These are specific to each board but include a combination of educational activities (including CME), patient safety modules, open-book tests, self-assessment of some practice metric, and patient/colleague surveys.

Dr. Nora describes her own recertification experience. "I'm a neurologist. I finished my fellowship in 1987, so I was a 'grandparent' and didn't need to recertify." She decided to recertify because she realized she "needed ongoing learning and self-assessment to stay abreast of the astronomical changes in medicine."

But opponents of MOC insist that physicians don't need MOC to ensure lifelong learning.

"Sincere physicians are dedicated to keeping up with new developments in their field, even without these complicated requirements," says Paul Kempen, MD, PhD, an anesthesiologist based in Weirton, West Virginia, and Steubenville, Ohio.

Dr. Kempen, who received his medical degree at Albert-Ludwigs University of Freiburg, Germany, notes that in Europe, "there is no comparable formal structure to MOC, although continuing education is emphasized and there's a high standard of excellence in medicine."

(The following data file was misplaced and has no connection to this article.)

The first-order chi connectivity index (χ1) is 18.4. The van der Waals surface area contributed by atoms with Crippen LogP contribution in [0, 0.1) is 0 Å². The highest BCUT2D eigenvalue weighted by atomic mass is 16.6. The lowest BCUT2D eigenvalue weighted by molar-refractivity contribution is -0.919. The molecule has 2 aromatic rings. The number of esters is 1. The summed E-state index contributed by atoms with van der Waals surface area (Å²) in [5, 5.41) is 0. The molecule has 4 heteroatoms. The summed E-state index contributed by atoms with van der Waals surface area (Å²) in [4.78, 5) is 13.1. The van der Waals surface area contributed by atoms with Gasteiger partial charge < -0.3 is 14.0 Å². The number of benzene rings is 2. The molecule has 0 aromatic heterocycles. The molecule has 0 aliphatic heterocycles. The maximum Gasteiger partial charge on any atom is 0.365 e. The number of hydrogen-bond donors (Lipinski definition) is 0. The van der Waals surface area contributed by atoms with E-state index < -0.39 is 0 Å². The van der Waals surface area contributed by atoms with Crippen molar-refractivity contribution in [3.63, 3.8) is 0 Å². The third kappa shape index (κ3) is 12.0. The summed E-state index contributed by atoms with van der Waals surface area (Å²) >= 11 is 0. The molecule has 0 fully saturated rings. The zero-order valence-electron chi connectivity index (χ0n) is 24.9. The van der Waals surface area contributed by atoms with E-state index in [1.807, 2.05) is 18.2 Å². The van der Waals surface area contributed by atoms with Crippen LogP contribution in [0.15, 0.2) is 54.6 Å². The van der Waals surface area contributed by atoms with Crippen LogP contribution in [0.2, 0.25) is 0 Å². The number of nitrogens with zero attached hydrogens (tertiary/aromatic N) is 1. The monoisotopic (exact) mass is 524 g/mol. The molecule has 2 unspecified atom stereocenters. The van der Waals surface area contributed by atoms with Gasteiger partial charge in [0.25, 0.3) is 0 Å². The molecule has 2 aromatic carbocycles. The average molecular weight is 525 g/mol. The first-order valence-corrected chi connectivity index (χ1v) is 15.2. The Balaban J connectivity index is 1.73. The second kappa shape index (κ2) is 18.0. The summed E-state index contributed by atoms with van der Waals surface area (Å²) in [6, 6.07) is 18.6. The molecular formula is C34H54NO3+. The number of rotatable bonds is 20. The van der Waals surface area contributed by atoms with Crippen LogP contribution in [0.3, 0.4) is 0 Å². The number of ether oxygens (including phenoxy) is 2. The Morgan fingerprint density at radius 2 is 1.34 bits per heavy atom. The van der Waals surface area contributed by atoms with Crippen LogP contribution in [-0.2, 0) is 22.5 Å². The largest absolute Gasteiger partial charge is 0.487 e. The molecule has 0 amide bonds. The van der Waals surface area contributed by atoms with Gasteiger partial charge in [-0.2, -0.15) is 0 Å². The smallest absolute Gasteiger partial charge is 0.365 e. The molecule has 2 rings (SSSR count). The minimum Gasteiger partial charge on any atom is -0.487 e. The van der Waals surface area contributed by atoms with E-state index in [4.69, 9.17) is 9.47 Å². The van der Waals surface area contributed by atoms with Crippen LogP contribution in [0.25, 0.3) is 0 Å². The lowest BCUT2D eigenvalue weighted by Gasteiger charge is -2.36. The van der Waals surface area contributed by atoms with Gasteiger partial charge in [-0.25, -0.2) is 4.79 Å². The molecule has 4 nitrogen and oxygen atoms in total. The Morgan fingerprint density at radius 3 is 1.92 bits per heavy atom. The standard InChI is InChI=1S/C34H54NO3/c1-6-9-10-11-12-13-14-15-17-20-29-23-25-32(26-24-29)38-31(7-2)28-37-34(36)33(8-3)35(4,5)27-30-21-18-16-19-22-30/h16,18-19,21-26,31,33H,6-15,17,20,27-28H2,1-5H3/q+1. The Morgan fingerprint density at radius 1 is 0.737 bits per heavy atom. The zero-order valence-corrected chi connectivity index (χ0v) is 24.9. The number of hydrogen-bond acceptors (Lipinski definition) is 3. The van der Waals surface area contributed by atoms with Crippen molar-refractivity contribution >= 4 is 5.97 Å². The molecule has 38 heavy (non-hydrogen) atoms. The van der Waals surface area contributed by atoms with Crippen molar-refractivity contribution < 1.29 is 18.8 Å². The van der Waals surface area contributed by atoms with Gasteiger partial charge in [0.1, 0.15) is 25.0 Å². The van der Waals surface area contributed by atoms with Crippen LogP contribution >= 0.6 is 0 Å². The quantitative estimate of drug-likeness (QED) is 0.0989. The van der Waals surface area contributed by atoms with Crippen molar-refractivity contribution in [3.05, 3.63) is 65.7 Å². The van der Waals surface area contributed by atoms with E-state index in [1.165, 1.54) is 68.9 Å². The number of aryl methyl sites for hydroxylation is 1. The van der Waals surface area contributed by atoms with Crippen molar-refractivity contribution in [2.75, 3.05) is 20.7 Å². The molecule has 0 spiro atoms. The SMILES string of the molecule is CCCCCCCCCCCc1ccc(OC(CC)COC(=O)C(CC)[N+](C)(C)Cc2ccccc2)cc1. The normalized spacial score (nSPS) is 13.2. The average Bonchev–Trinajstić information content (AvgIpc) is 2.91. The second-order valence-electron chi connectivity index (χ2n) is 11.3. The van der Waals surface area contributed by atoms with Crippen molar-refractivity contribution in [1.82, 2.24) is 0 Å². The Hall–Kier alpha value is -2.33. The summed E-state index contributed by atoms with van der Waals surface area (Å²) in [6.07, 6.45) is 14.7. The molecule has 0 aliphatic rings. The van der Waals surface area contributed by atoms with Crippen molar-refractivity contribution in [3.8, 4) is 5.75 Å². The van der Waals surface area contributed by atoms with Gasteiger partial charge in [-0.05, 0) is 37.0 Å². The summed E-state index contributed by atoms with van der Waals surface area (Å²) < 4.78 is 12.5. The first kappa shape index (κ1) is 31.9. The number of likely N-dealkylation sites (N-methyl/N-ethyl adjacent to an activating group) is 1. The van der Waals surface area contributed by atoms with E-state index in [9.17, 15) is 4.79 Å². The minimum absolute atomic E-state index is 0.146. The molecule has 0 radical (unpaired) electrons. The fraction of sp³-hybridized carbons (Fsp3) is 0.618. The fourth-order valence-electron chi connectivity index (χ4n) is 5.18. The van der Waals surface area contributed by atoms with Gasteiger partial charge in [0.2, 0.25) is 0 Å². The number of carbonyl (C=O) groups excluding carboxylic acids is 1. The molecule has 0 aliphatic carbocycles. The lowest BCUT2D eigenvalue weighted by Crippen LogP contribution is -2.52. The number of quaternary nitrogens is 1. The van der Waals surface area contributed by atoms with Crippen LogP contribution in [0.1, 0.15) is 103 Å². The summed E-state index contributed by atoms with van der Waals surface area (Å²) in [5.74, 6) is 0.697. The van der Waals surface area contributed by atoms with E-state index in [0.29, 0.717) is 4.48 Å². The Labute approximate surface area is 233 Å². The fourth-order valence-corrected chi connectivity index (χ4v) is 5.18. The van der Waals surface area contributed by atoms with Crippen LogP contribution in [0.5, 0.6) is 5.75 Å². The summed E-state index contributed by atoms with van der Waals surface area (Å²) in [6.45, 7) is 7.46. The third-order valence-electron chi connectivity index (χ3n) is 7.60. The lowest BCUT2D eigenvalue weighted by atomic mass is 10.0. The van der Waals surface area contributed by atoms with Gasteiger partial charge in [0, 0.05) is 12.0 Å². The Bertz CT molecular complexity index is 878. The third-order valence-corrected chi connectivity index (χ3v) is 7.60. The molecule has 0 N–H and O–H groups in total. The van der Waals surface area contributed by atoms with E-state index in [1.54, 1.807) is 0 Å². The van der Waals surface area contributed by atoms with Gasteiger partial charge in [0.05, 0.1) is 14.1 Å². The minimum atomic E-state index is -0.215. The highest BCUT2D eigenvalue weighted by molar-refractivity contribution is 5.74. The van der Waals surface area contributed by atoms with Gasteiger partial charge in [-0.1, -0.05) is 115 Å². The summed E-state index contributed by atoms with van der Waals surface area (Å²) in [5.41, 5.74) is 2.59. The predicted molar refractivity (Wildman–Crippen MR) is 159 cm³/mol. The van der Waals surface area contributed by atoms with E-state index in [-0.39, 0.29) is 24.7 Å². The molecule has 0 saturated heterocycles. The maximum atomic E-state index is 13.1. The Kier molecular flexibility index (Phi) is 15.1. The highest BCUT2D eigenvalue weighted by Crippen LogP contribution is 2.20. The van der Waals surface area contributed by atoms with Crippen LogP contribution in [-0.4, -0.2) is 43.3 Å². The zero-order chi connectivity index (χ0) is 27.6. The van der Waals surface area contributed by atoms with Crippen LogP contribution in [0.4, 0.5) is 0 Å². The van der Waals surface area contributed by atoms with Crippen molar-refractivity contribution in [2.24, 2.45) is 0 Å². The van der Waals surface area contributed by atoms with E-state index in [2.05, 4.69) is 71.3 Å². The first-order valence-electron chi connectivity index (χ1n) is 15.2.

How are physicians expected to remain current without formalized MOC?

CME is designed to accomplish just that, says Kenneth Christman, MD, a Dayton, Ohio-based plastic surgeon. "We all recognize that we don't know everything, and CME is a structured way to further our knowledge. MOC is redundant, expensive, and intrusive."

Adds Dr. Christman, "I'm a board-certified plastic surgeon, and I'm proud of it. But there are equally fine doctors who aren't board-certified. In fact, when I myself needed surgery, I went to a highly qualified surgeon who wasn't board-certified because I thought he was the most competent surgeon I could choose for my condition." 

Dr. Nora thinks the current CME requirements aren't enough. "MOC isn't only about the acquisition of information," she explains. "It's a four-part framework focusing on professionalism, practice improvement, and self-assessment. MOC is CME, only it incorporates other things as well." Additionally, she notes, many CME activities can be counted toward MOC points, and vice versa.

Useful Activity or 'Annoying Busywork'?

Some doctors detest the MOC; others feel much more positive about it.

Dr. Weiss regards MOC modules as "annoying, time-consuming busywork inflicted on doctors who already are drowning in paperwork." Like the exam, these modules "harm patients by robbing them of my time and attention."

But other physicians are enthusiastic.